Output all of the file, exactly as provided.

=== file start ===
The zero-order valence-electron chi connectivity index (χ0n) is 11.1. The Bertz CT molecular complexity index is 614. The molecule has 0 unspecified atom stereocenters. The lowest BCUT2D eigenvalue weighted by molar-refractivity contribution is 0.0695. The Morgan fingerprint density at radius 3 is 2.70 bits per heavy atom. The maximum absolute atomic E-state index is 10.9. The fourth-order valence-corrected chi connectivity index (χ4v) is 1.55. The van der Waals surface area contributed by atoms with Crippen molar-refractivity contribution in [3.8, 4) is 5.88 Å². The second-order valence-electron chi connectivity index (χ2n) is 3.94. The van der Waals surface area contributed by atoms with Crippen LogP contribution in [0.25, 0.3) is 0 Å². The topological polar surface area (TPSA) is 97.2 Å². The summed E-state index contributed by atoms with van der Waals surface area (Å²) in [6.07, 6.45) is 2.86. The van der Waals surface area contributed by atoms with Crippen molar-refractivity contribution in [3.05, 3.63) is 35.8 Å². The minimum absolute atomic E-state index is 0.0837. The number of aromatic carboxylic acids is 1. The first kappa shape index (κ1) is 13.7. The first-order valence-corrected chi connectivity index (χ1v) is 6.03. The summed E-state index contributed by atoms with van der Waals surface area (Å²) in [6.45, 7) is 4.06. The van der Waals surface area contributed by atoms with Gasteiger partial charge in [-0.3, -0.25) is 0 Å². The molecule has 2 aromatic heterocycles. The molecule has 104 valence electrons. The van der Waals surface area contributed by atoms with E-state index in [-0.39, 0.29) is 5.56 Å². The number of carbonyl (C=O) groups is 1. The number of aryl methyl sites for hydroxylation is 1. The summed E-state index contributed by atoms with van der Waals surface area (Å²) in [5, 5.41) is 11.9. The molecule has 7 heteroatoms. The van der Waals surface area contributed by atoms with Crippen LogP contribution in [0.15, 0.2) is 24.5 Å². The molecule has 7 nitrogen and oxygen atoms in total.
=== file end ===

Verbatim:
The zero-order valence-electron chi connectivity index (χ0n) is 11.1. The Bertz CT molecular complexity index is 614. The molecule has 0 unspecified atom stereocenters. The lowest BCUT2D eigenvalue weighted by molar-refractivity contribution is 0.0695. The Morgan fingerprint density at radius 3 is 2.70 bits per heavy atom. The maximum absolute atomic E-state index is 10.9. The fourth-order valence-corrected chi connectivity index (χ4v) is 1.55. The van der Waals surface area contributed by atoms with Crippen molar-refractivity contribution in [3.8, 4) is 5.88 Å². The second-order valence-electron chi connectivity index (χ2n) is 3.94. The van der Waals surface area contributed by atoms with Crippen LogP contribution in [0.25, 0.3) is 0 Å². The topological polar surface area (TPSA) is 97.2 Å². The summed E-state index contributed by atoms with van der Waals surface area (Å²) in [6.07, 6.45) is 2.86. The van der Waals surface area contributed by atoms with Crippen molar-refractivity contribution in [3.05, 3.63) is 35.8 Å². The minimum absolute atomic E-state index is 0.0837. The number of aromatic carboxylic acids is 1. The first kappa shape index (κ1) is 13.7. The first-order valence-corrected chi connectivity index (χ1v) is 6.03. The summed E-state index contributed by atoms with van der Waals surface area (Å²) in [6.45, 7) is 4.06. The van der Waals surface area contributed by atoms with Gasteiger partial charge in [-0.3, -0.25) is 0 Å². The molecule has 2 aromatic heterocycles. The molecule has 104 valence electrons. The van der Waals surface area contributed by atoms with E-state index in [-0.39, 0.29) is 5.56 Å². The number of carbonyl (C=O) groups is 1. The number of aryl methyl sites for hydroxylation is 1. The summed E-state index contributed by atoms with van der Waals surface area (Å²) in [5, 5.41) is 11.9. The molecule has 7 heteroatoms. The van der Waals surface area contributed by atoms with Crippen LogP contribution in [0.15, 0.2) is 24.5 Å². The molecule has 7 nitrogen and oxygen atoms in total.